The visuals are super colorful and extra cheesy, which is quite amusing. The performances are terrible though. Maybe deliberately so, the problem is that it never becomes so excessive that it's actually funny. The plot is crap and the situation comedy is rather drab, but the energy and overly kitsch presentation do make it somewhat watchable.

The Demon

by Yoshitarô Nomura
Also known as
Kichiku
Specifics
1978 / 110m - Japan
Genre
Drama
More info:
rating
2.5*/5.0*
The Demon poster

Not the most subtle of films. It's pretty fascinating to see how Japanese dramas went from screamy characters and loud, overt sentiment to near-silent protagonists and stilted, subdued emotions, and that in less than 30 years. The Demon is a pretty oldskool drama, not really what I fell in love with.

When Sokichi breaks off the relationship with his mistress, she leaves her children behind with him and his wrathful wife. Sokichi's wife reluctantly accepts the situation, but doesn't treat the children well and keeps badgering Sokichi to find a solution. Sokichi is loyal to his wife, but he doesn't want to do wrong to his children either.

The core drama isn't all that bad really, but the performances are very overstated, the music is not quite fitting, and the film can be a bit too obvious. Ken Ogata's character is the only one with a little depth, but the core dilemma and the turnaround of his characters feel too scripted. There's potential here, but the execution just isn't on point.

The Kiddie Tomb

by Chen Ju Li
Specifics
2021 / 71m - China
Genre
Fantasy, Adventure
rating
3.0*/5.0*
The Kiddie Tomb poster

China really can't get enough of its tomb raiding films. Unless you dedicate yourself fully to these films it seems pretty much impossible to keep track of them all, so I'm still just sampling randomly. The Kiddie Tomb is pretty basic genre fare, but if you like a light fantasy adventure, and you're not too put off by bad CG, there's some good fun to be had with these films.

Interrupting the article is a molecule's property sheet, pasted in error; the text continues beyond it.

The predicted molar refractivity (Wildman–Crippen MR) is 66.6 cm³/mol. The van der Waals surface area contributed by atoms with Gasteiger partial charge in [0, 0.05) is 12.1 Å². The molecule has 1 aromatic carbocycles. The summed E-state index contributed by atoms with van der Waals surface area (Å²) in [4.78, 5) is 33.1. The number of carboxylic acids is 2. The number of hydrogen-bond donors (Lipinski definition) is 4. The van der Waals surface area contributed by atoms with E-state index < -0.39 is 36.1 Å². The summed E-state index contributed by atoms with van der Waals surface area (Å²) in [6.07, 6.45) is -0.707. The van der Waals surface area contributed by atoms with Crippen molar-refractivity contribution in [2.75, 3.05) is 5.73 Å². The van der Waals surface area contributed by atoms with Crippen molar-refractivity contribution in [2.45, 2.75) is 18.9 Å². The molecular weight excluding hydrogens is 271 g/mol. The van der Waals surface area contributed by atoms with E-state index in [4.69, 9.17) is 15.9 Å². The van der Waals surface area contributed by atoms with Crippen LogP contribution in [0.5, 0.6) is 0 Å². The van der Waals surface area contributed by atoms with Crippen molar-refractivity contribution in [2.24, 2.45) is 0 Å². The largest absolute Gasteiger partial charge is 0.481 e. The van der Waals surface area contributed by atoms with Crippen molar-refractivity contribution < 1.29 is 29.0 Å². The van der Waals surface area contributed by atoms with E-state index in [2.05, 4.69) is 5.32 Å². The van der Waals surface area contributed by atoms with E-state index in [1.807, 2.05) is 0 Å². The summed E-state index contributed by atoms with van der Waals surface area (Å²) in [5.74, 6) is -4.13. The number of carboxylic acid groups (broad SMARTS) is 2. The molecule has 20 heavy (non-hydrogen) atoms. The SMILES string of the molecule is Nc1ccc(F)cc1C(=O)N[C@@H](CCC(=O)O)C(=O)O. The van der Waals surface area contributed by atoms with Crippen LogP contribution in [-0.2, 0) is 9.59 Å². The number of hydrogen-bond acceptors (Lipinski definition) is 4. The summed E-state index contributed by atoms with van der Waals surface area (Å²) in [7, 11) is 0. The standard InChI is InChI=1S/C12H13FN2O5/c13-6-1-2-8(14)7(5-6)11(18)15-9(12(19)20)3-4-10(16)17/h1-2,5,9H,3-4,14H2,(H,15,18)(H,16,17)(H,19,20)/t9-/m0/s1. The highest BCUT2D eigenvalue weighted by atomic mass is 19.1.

There's not much in the way of plot here, just some quick excuses to get a group of people into a decaying tomb. Villagers looking for money cross a band of regular looters when they are digging up a tomb. Once inside, they find the tomb is full of traps, with giant spiders and creepy-looking dolls making it excessively difficult to escape the tomb.

For a film that's really little more than quick & dirty content filler, the settling looks surprisingly decent. Performances are mediocre and the overreliance on shoddy CG in these films is still a bit of a letdown, but the pacing and runtime are perfect if you're looking for adequate genre filler. Certainly not the best of its kind, but entertaining nonetheless.

Percy Jackson: Sea of Monsters

by Thor Freudenthal
Specifics
2013 / 106m - USA
Genre
Fantasy, Adventure
More info:
rating
1.5*/5.0*
Percy Jackson: Sea of Monsters poster

More Percy Jackson. This isn't too different from the first film, which isn't really a surprise since that one seems to have made quite a bit of money. Percy Jackson and his friends are going on another adventure here, and as the title already spoils, this time around they're traveling to the Sea of Monsters.